Like many in my millennial generation, I grew up with a healthy dose of Disney magic. I remember bouncing along with King Louis in The Jungle Book, never wanting to grow up with Peter Pan, and following Pocahontas around the river bend. In 1995, animation would change forever with the film Toy Story. The technological achievements in 3D character animation and rendering set a new standard, a new aesthetic, and new possibilities for storytelling, which would continue to evolve from film to film.
Twenty five years and 3 Toy Story movies later, it’s 7am and my twin one-year-olds are having a meltdown. Why? Because why not? They’re twinfants. I, myself, am not yet dressed, certainly haven’t brushed my teeth, and already I’m resigned to the fact that breakfast for me is not happening. I need to get their breakfast ready before I leave for work, where I spend my days doing motion graphics design. So I do the one thing I know for a fact always calms them down: I turn on Coco.
Within seconds of hearing the Latin rendition of the Disney animation score, their wailing turns to awe as they wipe away their tears and focus on the story unfolding before them. They don’t understand the nuances of the relationship between Miguel and Hector, but all those years ago, did I really understand why Jafar craved power? It didn’t matter. We all get locked in for reasons that go beyond story, by the universal and unbiased qualities that lie at the heart of what makes great animation.
There is little debate about the important influence Disney animated films have had on western animation. Most significant are the practices and teachings of Disney’s Nine Old Men. This group of animators worked on the earliest Disney films, developing the personalities and characteristics for many of Disney’s most iconic characters including Mickey, Tinker Bell, Pinocchio, and Captain Hook. Perhaps the most enduring part of their legacy comes from a book published by two of the men, Ollie Johnston and Frank Thomas, titled The Illusion of Life: Disney Animation. The book focuses on the foundational elements of Disney animation, most notably the Twelve Basic Principles of Animation.
These basic principles are more than just rules to be followed like in a technical manual. They are the most crucial aspects in defining a character’s personality and story. The way they move within their world gives them charisma, charm, menace, weight, bravado, or timidity. These qualities become more significant than even their written dialogue, as they inform the ways in which a character talks and interacts within their world. It’s DNA visualized.
Despite being published over 30 years ago, the animation principles still serve as the basis for much of animation and motion design today. As a motion-designer, when I watch Coco with my children, I am noticing the detail in the set design, the way the colors play an important role in representing the Latin culture, the design intricacy on the bones of the characters, and how thousands of characters are rigged and operated independently within a single scene, all amidst the carefully designed lighting that brings emotion and scale to the Land of the Dead.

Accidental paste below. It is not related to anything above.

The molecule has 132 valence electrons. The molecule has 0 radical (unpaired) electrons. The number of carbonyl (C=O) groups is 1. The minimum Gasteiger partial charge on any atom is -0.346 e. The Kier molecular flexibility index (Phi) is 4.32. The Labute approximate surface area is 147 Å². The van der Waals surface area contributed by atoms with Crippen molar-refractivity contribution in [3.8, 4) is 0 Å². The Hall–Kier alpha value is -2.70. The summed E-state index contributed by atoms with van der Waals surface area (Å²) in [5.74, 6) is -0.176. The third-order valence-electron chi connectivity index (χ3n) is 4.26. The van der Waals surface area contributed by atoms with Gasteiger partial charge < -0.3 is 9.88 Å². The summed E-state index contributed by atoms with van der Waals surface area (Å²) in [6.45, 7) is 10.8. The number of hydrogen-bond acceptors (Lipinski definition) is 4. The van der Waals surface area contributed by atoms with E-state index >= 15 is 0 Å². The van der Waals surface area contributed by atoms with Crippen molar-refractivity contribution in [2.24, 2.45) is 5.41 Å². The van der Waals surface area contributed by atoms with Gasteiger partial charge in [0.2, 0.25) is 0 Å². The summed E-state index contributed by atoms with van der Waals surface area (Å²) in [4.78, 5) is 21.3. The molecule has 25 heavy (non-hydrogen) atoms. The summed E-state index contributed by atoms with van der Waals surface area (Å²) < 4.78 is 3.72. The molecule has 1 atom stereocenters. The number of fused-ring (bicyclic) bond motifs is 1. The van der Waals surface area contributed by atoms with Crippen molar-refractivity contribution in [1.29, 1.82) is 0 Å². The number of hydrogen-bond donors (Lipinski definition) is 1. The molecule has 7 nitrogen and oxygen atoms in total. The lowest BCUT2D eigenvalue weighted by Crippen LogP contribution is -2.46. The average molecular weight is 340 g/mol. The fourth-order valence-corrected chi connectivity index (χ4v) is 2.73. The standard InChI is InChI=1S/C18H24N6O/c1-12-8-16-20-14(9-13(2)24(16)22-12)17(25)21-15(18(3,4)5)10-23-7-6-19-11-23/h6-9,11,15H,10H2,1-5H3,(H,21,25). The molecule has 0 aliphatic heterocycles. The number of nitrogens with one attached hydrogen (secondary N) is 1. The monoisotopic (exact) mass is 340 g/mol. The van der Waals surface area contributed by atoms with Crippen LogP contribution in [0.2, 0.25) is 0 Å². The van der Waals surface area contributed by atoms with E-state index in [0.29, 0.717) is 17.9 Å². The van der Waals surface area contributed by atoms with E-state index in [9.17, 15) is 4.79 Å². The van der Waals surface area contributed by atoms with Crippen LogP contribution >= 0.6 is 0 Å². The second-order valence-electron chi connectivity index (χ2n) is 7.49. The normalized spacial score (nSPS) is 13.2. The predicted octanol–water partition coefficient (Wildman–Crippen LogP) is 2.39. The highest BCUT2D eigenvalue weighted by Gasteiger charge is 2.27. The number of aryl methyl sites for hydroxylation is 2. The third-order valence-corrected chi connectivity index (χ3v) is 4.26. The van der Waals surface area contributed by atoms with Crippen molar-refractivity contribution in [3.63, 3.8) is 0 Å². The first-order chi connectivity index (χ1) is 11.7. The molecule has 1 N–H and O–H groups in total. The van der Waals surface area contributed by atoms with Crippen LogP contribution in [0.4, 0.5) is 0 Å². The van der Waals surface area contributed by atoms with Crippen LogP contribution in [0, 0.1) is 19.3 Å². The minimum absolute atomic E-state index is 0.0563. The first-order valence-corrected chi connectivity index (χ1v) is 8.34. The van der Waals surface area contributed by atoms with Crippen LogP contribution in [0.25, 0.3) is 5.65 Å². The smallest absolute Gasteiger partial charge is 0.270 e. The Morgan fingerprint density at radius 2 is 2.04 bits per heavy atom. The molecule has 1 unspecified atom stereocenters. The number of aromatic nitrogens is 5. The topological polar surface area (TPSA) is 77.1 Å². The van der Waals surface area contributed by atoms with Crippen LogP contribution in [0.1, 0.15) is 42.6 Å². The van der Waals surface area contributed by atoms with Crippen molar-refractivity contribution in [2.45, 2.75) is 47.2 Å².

My children aren’t seeing any of that, and yet, there they sit, at full attention, slight grins on their faces, assuring me of their enjoyment as I steal the time to prepare their scrambled eggs, strawberries, and avocado. And while the nuances within Disney Pixar’s technological, thematic, and cultural evolution can be appreciated, what truly connects me to the film is the same thing that connects my children: the animation.
Designers are constantly on the hunt for something “new,” “unique,” or “groundbreaking”. With every video I work on, I inevitably approach it with a mindset of “how can I do this differently?” But after 16-weeks of paternity leave I found myself reorienting my approach. I had always taken into account the audience and the client in my designs—and that has not changed— but now I have a new party to satisfy: my children. Connecting with them is not about innovation—it is about executing the basics as flawlessly as possible. This harkens back to a nostalgic past—one that, in the desire to be on the leading edge of a constantly shifting industry, often gets left behind. A realization has taken hold in me that all my work is part of a history beyond this moment, and will be passed down to my children. I want my work to be universal and accessible, communicating in a language that all can understand.
I have been back at work for about two months now, and since my return, I have begun to focus my work on the principals of animation that ‘The Nine Old Men’ began laying out almost a century ago. It took a pair of one-year-olds to remind me that the bells-and-whistles of “new” aren’t what make good good, and sometimes to design for the future we need to look back to the classics.
Louis is a motion designer at Vox Media working with Vox Creative. He lives in Rockaway Beach, NY with his wife, twins and pup Indy.
Very special thanks to Laura Holder whose edits are the only reason anyone can comprehend this, as well as Ashlie Juarbe for her incredible and personally heart-warming illustration.